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Women Strike for Peace: 50 years later

Fifty years ago yesterday, the 1961 formation of Women Strike for Peace (WSP) marked a new era for activism, creating a new stage on which women could concentrate their power. In 1984, WSP described in their own words the beginning of their movement: "100,000 women from 60 cities came out of kitchens and jobs to demand: END THE ARMS RACE - NOT THE HUMAN RACE, and WSP was born."

The organization, started by Bella Abzug and Dagmar Wilson fifty years ago on November 1, moved to end nuclear testing and later, the war in Vietnam. It employed a number of tactics that had before then not been utilized by women, such as lobbying, resulting in, among other things, the beginning of the political career of Bella Abzug. "She was an incredible leader. When she spoke, you knew that she was right. We trusted her, we believed in her, we would have followed her to the ends of the earth," said the photographer and activist Joan Roth, reflecting on the time period. "The WSP was a real breakthrough, a brilliant idea. The idea of women being for peace wasn't a huge departure, but there was no example of this before it, women didn't really lobby. It was a unique time."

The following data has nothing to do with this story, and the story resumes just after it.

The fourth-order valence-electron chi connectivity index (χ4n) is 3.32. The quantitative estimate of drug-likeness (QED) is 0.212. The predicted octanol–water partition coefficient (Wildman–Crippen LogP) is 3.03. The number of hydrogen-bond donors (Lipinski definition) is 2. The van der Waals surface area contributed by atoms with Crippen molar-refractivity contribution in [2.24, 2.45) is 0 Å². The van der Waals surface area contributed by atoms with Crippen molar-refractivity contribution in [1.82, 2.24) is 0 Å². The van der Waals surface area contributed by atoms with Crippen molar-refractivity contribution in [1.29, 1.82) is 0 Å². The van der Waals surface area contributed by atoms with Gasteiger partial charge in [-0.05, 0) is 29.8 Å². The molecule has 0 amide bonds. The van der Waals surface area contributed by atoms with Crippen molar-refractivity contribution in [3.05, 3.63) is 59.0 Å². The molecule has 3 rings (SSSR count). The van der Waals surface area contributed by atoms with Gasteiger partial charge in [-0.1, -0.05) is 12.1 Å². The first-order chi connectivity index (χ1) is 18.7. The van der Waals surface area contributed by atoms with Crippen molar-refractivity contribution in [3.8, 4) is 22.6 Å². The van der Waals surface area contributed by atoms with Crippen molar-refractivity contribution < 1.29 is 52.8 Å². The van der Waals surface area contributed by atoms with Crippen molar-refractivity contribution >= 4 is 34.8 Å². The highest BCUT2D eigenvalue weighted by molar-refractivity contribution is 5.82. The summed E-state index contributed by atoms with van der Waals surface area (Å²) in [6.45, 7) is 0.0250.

Are there any parallels between the Occupy Wall Street movement and the WSP? "It wasn't a youth movement," said Roth, "It was about mothers and children. Everyone was living in fear of World War 3. But Occupy Wall Street and Women Strike For Peace both want(ed) the best for people. It empowers you to stick to your guns, to not feel isolated and crazy. For those of us who believed in Bella, we followed her voice. Now it's as it should be-we listen to our own voices."

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Bella Abzug at a Women Strike for Peace Protest
Full image

Bella Abzug at a Women Strike for Peace Protest.

Courtesy of Dorothy Marder.

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How to cite this page

Dubofsky, Chanel. "Women Strike for Peace: 50 years later." 2 November 2011. Jewish Women's Archive. (Viewed on December 18, 2018) <>.


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